In an in vitro model, L. angustifolia inhibited the growth of organisms such as Bacteriodes fragilis, C. albicans, and Clostridium spp. while sparing species of Lactobacillusi and Bifidobacterium, suggesting a possible role in the treatment of intestinal dysbiosis.(Hawrelak 2009) Spike lavender oil has a spasmolytic effect on animal smooth muscle(Buchbauer 1991) and has demonstrated protection against acute ethanol-induced gastric ulceration, but not against indomethacin-induced gastric ulceration.(Barocelli 2004) These effects are consistent with the pharmacologic activities of many other common volatile oils.(Buchbauer 1991)

Two lavender extracts, L. dentata and L. stoechas, demonstrated anti-inflammatory effects in an in vivo rat model of colitis, supporting anti-inflammatory findings from in vitro research. A variety of mechanisms were involved in these effects, including improvement of the intestinal epithelium, down-regulation of proinflammatory cytokines, antioxidant action, and increased expression of anti-inflammatory cytokines.(Algieri 2016)

Clinical data

A Bulgarian report discusses choleretic and cholagogic action of Bulgarian lavender oil.(Gruncharov 1973) Many volatile oils may also share these common actions. One of lavender's uses listed in the German Commission E Monographs is treatment of functional disorders of the upper abdomen with irritable stomach and intestinal disorders of nervous origin. Lavender demonstrates both calming and antiflatulent effects.(Bisset 1994)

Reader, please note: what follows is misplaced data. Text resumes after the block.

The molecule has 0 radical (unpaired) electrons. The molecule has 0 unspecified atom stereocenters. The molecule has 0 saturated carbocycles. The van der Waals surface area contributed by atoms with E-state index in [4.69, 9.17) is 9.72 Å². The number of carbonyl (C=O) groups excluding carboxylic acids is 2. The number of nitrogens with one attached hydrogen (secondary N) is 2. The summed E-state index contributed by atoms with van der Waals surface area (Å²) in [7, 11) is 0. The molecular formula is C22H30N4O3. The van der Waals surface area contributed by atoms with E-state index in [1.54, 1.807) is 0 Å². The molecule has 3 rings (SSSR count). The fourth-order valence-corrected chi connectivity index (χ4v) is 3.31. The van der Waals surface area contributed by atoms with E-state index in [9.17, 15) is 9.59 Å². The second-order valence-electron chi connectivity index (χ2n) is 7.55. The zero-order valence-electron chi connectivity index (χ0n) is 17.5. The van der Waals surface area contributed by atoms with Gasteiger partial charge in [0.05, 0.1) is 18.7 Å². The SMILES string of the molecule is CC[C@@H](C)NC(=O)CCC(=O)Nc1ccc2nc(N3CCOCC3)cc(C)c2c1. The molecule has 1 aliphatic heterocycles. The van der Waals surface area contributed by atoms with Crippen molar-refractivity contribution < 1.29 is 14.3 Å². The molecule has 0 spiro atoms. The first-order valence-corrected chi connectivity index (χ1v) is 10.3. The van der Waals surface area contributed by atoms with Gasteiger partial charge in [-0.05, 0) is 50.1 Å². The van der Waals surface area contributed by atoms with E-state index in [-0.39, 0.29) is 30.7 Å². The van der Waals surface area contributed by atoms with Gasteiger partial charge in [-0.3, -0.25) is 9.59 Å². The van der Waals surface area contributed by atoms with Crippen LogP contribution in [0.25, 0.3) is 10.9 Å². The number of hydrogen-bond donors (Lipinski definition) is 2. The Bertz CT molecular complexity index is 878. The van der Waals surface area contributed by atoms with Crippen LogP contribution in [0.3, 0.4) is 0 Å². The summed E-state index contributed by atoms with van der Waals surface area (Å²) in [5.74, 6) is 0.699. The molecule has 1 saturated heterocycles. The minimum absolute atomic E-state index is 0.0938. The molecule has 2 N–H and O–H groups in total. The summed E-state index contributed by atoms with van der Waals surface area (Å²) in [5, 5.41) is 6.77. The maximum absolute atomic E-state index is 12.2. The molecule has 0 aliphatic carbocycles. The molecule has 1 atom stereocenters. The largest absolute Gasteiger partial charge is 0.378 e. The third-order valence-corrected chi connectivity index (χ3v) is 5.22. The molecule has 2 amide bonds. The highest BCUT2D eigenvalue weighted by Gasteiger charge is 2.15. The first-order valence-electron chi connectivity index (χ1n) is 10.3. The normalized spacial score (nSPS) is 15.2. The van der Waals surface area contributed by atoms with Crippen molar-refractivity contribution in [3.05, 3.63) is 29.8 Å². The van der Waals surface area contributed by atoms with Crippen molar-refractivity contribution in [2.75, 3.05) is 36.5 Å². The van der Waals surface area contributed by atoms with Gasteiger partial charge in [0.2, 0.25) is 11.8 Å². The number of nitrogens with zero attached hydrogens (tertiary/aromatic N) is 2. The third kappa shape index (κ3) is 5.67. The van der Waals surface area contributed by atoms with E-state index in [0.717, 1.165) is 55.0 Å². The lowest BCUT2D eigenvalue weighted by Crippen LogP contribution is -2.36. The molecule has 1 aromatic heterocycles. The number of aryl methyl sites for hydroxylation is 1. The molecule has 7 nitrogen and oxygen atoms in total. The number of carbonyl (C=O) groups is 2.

Hypoglycemic and metabolic effects

Animal data

The infusion and suspension of L. stoechas causes hypoglycemia in normoglycemic rats, reaching maximum activity 30 minutes after administration.(Gámez 1987) Further studies with L. dentata and L. latifolia have shown the active hypoglycemic components to be partially water soluble. Furthermore, the extracts were not active in rats with alloxan-induced diabetes, indicating the need for intact pancreatic cells for a pharmacologic effect. The active components have not been chemically identified.(Gamez 1988) In another report,L. stoechas essential oil showed benefit in glucose levels in rats with alloxan-induced diabetes. Additionally, protective effects in diabetes-associated kidney and liver damage and mitigation of negative effects on lipid metabolism were observed.(Sebai 2013)

Clinical data

Data from 37 adults with type 2 diabetes enrolled in a randomized, placebo-controlled crossover trial showed no significant differences in fasting glucose or anthropometric parameters after 4 weeks of lavender oil aromatherapy 5 minutes before bedtime compared to the sweet almond oil control.(Nasiri Lari 2020)

Insect repellent

Extracts of lavender are used in Europe as insect repellents. This effect appears to be related to compounds in the volatile oil.(Secoy 1983) Findings from one study suggest that L. angustifolia is an effective method of controlling ticks.(Pirali-Kheirabadi 2010)


Clinical data